There are problems that come up in trying to create an experience for each student that will make them want to continue to work hard to further their progress.  It's important to find a way to help the frustrated child not give up; or to capture the interest of the child who's attention is like trying to hold mercury in your fingers.  The experience we have is our best asset.  We have to think faster than a speeding bullet to come up with the right response to whatever comes from our student.  Perhaps we could create the next reality show based on the things our students say or do during a lesson.

I had twin students come to their first lesson a couple of weeks ago.  I invited them into my teaching studio, when one of the twins informed me he'd like to see the rest of the house first.   I'm hoping to jump tall buildings in a single bound for their next lesson.

Deb Lynch

We are pleased to have Susan Tang presenting our April program; "Beyond, Behind and Between the Notes: tools to help students understand and explore the implied meaning in the score and its effects on interpretation."
Susan Tang is Assistant Professor of Piano at Northeastern Illinois University. Passionate about teaching, Dr. Tang worked with students of all ages at the Third Street Music School Settlement (NYC), and held the position of Assistant Professor of Piano at the University of North Dakota prior to her coming to Northeastern.

An active professional performer, she enjoyed a successful New York solo piano debut at Carnegie-Weill Hall as a Winner of Artist International Management Special Presentation Winners Series. Reviews by the New York Concert Review, described her playing as having "well-grounded technique...fluid, elegant readings...highly effective interpretations." She has also been called a pianist "with technique to spare coupled with a lively intelligence...her tone is clear and conveyed with nimble agility" by David Gordon Duke, music critic for the Vancouver Sun, and after a recital at the 2008 Ravinia summer festival in collaboration with soprano Nicole Cabell, a "fluent pianist" by the Chicago Tribune.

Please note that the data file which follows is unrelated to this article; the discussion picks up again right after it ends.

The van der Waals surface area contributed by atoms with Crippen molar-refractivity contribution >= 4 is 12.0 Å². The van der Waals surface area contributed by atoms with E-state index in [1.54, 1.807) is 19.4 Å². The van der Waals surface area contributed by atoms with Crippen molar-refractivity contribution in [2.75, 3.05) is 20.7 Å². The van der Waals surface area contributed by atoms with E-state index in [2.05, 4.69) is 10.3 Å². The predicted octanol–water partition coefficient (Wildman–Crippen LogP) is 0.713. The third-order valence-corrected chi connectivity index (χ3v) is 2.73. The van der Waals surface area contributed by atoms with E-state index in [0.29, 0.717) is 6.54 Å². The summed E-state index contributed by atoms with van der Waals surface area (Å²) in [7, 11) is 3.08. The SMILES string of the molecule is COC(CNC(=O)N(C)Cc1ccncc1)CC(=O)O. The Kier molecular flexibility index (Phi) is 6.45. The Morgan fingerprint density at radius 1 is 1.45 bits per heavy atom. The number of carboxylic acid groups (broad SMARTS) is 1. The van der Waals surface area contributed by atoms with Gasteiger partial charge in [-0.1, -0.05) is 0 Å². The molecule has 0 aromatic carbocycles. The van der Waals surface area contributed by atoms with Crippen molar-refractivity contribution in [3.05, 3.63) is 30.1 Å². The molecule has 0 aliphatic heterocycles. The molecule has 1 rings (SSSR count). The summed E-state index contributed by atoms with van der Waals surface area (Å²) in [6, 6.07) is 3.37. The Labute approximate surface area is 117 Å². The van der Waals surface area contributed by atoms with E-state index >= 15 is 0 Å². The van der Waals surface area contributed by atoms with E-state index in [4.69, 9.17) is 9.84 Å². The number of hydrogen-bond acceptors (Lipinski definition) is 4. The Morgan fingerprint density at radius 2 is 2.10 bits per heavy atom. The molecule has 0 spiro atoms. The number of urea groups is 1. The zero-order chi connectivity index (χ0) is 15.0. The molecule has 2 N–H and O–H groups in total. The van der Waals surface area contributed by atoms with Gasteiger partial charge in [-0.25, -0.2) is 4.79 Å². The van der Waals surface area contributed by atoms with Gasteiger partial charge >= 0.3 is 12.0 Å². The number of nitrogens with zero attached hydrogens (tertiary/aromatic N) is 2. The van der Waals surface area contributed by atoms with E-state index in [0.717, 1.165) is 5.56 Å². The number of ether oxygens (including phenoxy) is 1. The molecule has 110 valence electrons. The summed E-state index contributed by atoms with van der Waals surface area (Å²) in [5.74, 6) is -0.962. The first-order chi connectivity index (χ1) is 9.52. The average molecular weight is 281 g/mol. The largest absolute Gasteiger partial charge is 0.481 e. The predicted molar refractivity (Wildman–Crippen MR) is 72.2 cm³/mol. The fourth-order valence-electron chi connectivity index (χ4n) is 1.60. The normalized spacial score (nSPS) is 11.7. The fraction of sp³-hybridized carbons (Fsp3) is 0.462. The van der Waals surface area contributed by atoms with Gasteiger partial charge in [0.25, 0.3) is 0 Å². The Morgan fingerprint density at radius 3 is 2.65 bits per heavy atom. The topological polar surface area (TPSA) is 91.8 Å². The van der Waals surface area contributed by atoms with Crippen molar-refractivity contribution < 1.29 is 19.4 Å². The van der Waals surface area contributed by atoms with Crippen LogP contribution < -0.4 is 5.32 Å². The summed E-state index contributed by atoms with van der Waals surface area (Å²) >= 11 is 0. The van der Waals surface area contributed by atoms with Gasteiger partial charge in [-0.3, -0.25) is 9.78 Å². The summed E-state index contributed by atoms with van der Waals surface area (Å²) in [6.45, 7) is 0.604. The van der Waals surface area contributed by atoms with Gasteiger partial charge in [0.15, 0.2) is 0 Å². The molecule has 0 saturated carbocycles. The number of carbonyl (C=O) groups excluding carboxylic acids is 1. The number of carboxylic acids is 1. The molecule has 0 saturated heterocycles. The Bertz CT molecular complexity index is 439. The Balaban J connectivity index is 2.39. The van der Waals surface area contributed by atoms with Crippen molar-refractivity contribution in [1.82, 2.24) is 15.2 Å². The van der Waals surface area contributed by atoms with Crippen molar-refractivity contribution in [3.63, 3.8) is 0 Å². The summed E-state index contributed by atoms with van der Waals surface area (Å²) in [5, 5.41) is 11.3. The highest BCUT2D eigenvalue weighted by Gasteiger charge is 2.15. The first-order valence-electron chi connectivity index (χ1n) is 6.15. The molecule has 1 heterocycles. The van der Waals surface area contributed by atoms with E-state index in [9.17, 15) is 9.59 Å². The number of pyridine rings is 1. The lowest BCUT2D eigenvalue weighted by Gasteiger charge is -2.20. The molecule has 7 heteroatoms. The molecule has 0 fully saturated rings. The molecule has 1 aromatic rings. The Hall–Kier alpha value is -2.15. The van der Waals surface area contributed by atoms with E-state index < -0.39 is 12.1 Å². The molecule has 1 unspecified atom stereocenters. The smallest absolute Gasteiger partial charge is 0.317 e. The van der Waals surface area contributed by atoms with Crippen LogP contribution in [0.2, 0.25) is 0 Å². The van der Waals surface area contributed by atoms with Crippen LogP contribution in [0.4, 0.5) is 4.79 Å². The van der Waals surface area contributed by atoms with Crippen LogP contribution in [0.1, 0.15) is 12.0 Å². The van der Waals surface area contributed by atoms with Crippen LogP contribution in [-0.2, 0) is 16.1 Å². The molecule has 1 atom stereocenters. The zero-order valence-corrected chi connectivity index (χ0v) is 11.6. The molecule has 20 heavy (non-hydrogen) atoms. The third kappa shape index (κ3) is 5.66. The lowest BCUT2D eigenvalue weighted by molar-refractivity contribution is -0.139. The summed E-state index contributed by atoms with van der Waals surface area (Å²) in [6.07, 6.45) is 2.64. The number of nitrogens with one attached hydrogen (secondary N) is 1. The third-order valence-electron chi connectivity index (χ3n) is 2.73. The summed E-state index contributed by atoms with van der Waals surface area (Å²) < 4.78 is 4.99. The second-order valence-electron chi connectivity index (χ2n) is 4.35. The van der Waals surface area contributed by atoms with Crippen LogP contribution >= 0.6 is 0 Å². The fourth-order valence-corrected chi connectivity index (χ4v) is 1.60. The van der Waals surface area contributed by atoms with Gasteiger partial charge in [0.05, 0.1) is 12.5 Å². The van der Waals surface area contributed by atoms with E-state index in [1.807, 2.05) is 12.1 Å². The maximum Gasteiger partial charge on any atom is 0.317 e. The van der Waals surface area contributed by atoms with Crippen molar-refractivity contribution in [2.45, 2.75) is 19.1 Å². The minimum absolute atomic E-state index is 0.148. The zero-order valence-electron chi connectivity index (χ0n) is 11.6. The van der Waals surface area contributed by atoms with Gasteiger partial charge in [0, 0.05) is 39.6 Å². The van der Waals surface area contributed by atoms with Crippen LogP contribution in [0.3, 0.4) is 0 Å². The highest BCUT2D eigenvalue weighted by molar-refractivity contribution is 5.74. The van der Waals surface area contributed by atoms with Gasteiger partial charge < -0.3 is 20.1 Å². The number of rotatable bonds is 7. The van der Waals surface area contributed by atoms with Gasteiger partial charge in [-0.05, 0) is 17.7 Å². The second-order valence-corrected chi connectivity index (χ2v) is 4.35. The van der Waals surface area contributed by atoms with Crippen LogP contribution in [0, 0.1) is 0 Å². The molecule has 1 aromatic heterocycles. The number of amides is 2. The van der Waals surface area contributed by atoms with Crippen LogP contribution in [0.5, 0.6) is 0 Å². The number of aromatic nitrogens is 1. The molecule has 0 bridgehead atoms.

Dr. Tang performed as a pianist/actor in many of the shows at New York City's Mabou Mines Theater Company, including a production adapted from Henrik Ibsen's Dollhouse at St. Ann's Warehouse. Invitations to perform and teach masterclasses have taken her throughout Canada, the United States, Germany, Japan, Taiwan, Korea and Colombia. She was featured live on New York City's classical music station WQXR, performing in the "The Gardens of Spain" special hosted by David Dubal; won first prize in the Eastman Concerto Competition and performed with the Eastman Symphony Orchestra; and received the coveted Performer's Certificate, a special award for excellence in performance. She was a top prize winner at the Canadian Federation of Music Teachers' Associations National Piano Competition in Montreal and received the special jury prize at the Thousand Island International Piano Competition. Dr. Tang has studied at the Banff International Keyboard Festival, Van Cliburn Piano Institute and the Leipzig Summer Academy of Music. She is also the co-editor with Marc Ponthus of Elliot Carter: A Centennial Celebration published in 2008 as part of the Mannes' Institute and Festival of Contemporary Performance. Recently, she has been invited to perform at the Ravinia Festival, Savannah Music Festival, University of Minnesota-Duluth, Blue Ridge Concert Series; present at the College Music Society National Conference in Portland; and was the guest artist/lecturer for the North Dakota Music Teachers Association state conference.

Dr. Tang's primary teachers include Nelita True, Nina Svetlanova, Robin Wood, Kenneth Cooper, Anthony De Mare and Susan Magnusson.
D.M.A., Manhattan School of Music, Piano performance
M.M., University of Rochester - Eastman School of Music, Piano performance and Performer's Certificate  B.M., University of Rochester - Eastman School of Music, Piano performance and Arts Leadership Certificate